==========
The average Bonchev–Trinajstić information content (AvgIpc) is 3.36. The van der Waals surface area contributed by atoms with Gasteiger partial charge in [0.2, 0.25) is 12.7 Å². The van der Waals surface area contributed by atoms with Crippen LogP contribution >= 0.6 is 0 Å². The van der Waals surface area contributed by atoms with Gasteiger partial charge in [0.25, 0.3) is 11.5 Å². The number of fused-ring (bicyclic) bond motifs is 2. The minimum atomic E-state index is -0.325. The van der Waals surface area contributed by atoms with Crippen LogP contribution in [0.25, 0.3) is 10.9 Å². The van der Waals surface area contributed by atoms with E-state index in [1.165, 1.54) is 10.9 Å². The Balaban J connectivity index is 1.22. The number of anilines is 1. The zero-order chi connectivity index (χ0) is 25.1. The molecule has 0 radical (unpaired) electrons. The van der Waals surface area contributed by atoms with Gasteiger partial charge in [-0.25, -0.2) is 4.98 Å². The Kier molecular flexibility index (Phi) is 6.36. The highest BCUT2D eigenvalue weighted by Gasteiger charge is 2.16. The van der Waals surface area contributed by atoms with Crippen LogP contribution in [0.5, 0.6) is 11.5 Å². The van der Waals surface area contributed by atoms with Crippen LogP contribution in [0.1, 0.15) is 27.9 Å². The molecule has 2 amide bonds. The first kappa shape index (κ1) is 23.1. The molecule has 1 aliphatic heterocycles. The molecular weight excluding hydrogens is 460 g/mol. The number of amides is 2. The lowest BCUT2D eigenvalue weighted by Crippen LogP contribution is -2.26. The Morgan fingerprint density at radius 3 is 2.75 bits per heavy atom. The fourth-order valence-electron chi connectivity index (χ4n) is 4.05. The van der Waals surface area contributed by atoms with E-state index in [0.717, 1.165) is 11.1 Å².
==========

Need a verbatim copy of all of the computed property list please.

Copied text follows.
The average Bonchev–Trinajstić information content (AvgIpc) is 3.36. The van der Waals surface area contributed by atoms with Gasteiger partial charge in [0.2, 0.25) is 12.7 Å². The van der Waals surface area contributed by atoms with Crippen LogP contribution >= 0.6 is 0 Å². The van der Waals surface area contributed by atoms with Gasteiger partial charge in [0.25, 0.3) is 11.5 Å². The number of fused-ring (bicyclic) bond motifs is 2. The minimum atomic E-state index is -0.325. The van der Waals surface area contributed by atoms with Crippen LogP contribution in [0.25, 0.3) is 10.9 Å². The van der Waals surface area contributed by atoms with E-state index in [1.165, 1.54) is 10.9 Å². The Balaban J connectivity index is 1.22. The number of anilines is 1. The zero-order chi connectivity index (χ0) is 25.1. The molecule has 0 radical (unpaired) electrons. The van der Waals surface area contributed by atoms with Gasteiger partial charge in [-0.25, -0.2) is 4.98 Å². The Kier molecular flexibility index (Phi) is 6.36. The highest BCUT2D eigenvalue weighted by Gasteiger charge is 2.16. The van der Waals surface area contributed by atoms with Crippen LogP contribution in [0.5, 0.6) is 11.5 Å². The van der Waals surface area contributed by atoms with Crippen LogP contribution in [0.1, 0.15) is 27.9 Å². The molecule has 2 amide bonds. The first kappa shape index (κ1) is 23.1. The molecule has 1 aliphatic heterocycles. The molecular weight excluding hydrogens is 460 g/mol. The number of amides is 2. The lowest BCUT2D eigenvalue weighted by Crippen LogP contribution is -2.26. The Morgan fingerprint density at radius 3 is 2.75 bits per heavy atom. The fourth-order valence-electron chi connectivity index (χ4n) is 4.05. The van der Waals surface area contributed by atoms with E-state index in [0.717, 1.165) is 11.1 Å².